Peptidoglycans (also known as mureins) has been minimally investigated. It is found in a layer on most Gram Positive Bacteria (on Gram Negative Bacteria too, but much less). In fact, it is penicillin that interferes with this complexed sugar and peptide molecule that helps destroy bacterial infections in humans. The peptidoglycan coats single cell bacteria and is a barrier to pathogen attack.

    The toxicity of the two above chemicals is not well known when it comes to ornamental marine fishes, so although they have demonstrated immune stimulation (see above definition), they likely react differently when administered and may be a source of irritation to outright poison.

    Most vitamins and enzymes facilitate the recovery, repair and replacement of damaged, injured, and/or disease cells. To not mention their need would be a big mistake. If it isn't clear from the writing above, then all sick fish, fish recovering, and fish needing help need fat and vitamin supplements more frequently than healthy fish do. This is one of the two essential requirements for a good recovery. The second essential is proper and sufficient nutrition. A fish can only recover when the proper kinds and amounts of nutrients are being provided. Foods, feeding, and supplements of fats and vitamins are found here: Fish Health Through Proper Nutrition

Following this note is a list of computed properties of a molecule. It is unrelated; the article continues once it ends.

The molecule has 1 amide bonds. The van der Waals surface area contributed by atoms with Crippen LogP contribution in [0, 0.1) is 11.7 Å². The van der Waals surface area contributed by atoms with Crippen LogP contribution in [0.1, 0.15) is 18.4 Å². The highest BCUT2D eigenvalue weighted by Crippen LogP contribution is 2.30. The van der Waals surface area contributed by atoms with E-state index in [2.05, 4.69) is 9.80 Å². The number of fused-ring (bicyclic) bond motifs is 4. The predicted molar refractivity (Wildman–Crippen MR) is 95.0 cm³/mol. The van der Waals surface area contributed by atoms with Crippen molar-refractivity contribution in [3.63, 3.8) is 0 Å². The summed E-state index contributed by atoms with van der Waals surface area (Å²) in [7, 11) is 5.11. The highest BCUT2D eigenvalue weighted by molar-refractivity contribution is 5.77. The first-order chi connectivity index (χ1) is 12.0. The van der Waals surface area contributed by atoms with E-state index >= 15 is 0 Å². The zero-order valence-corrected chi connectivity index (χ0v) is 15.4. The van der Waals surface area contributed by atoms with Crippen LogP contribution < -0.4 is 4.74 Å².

WHAT DOESN'T WORK

    I can't begin to say how many times I've told people these rumors and myths are false:

    Garlic. It does nothing to improve a marine fish's immune response or immunity. It was a rumor began by people who can't read the bad technical experiment conducted by Colorni et al. Please don't spread this rumor.

    Ginger. Not sure who started this one. Ginger has provides a fish with no improvement in immunity nor immune response. Don't spread this rumor either, please.


    Post if you have questions or wish to comment.
    Last edited by leebca; 06-27-2007 at 02:08 AM.
    LEE

  2. #2
    Brittle Starfish
    Damsel13's Avatar
    Join Date
    Oct 2006
    Location
    Southern Ca.
    Posts
    2,348
    Rep Power
    0
    Thank goodness you are here at Reef Frontiers. I have a question about vitamin C for the marine fish. Is this readily available and in what form?
    Thanks in advance.
    Oh also, would this be something that would be better administered occasionally?